• Men who quit smoking often have fewer problems achieving a normal erection.
  • When both partners smoke there is a 64% increase in miscarriages.

Smoking and pregnancy

Quitting smoking during pregnancy

Quitting, especially during pregnancy, can be difficult. We are here to support you and your baby. Quitting may not be easy, but with advice and guidance it is possible. Women who quit smoking before or early in pregnancy reduce the risk for several adverse outcomes. In the United States, approximately 25% of women smoke during pregnancy. Smoking before and during pregnancy is the single most preventable cause of illness and death among mothers and infants. When women who smoke start to think about having children, they also need to think about quitting smoking.

Effects of smoking on pregnancy

Women who smoke are:

  • Twice as likely to experience a delay in conception and have 30% higher odds of being infertile.
  • Twice as likely to experience premature rupture of membranes, placental abruption and placenta previa during pregnancy.
  • At a greater risk of stillbirths, miscarriages and ectopic (outside the uterus) pregnancy.
  • More likely to have complications during delivery.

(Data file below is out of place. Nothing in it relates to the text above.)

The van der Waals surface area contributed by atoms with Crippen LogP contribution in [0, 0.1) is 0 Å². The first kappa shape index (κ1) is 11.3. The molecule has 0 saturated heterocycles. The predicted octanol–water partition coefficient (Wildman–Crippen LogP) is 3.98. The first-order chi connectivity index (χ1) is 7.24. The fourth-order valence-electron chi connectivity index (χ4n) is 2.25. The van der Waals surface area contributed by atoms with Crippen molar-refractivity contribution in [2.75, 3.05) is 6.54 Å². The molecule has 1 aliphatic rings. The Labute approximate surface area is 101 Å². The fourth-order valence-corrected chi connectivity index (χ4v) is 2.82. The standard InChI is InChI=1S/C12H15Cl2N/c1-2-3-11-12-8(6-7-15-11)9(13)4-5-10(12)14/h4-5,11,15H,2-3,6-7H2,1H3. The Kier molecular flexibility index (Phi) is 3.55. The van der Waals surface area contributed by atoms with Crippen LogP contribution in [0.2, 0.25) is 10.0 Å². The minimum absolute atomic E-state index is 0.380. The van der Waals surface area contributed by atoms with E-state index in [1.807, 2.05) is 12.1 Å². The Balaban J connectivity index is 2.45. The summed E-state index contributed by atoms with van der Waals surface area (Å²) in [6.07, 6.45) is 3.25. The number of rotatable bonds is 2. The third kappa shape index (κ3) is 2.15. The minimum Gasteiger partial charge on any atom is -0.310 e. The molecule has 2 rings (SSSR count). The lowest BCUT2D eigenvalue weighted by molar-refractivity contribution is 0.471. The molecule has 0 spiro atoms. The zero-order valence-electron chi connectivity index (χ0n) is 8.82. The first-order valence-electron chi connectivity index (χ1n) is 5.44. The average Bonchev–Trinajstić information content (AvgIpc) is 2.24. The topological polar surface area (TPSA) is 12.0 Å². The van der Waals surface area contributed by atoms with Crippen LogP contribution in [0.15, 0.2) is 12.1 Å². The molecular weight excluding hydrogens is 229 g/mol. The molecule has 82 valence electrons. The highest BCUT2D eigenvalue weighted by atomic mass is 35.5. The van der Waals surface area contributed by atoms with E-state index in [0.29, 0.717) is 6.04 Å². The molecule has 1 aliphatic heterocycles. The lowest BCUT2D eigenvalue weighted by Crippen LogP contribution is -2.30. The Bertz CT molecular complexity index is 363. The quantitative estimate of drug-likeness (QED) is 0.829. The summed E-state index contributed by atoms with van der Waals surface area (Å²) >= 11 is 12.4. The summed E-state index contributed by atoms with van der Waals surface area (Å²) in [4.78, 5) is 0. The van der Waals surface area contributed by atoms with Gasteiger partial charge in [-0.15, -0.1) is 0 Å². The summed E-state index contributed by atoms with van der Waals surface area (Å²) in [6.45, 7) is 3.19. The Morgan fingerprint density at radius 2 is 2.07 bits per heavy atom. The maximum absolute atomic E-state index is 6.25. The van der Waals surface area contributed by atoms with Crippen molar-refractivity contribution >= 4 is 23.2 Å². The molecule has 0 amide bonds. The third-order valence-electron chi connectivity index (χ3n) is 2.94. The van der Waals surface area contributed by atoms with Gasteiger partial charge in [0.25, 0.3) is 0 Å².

Babies born to women who smoke during pregnancy:

  • Have a 30% greater risk of being born prematurely.
  • Are more likely to be born with low birth weight increasing their risk of illness or death. The more women smoke the higher the risk of low birth weight.
  • Are more likely to die of Sudden Infant Death Syndrome (SIDS).
  • May have congenital malformations such as cleft palate.
  • Are more likely to have lung problems, more colds, and coughs.
  • May have learning disabilities.
  • Are more likely to smoke when they get older because they see their parents smoking.

Many women are able to quit during pregnancy. They are motivated to quit for their babies as well as themselves. If you are pregnant and need help quitting call us at (516) 466-1980. We are here to help.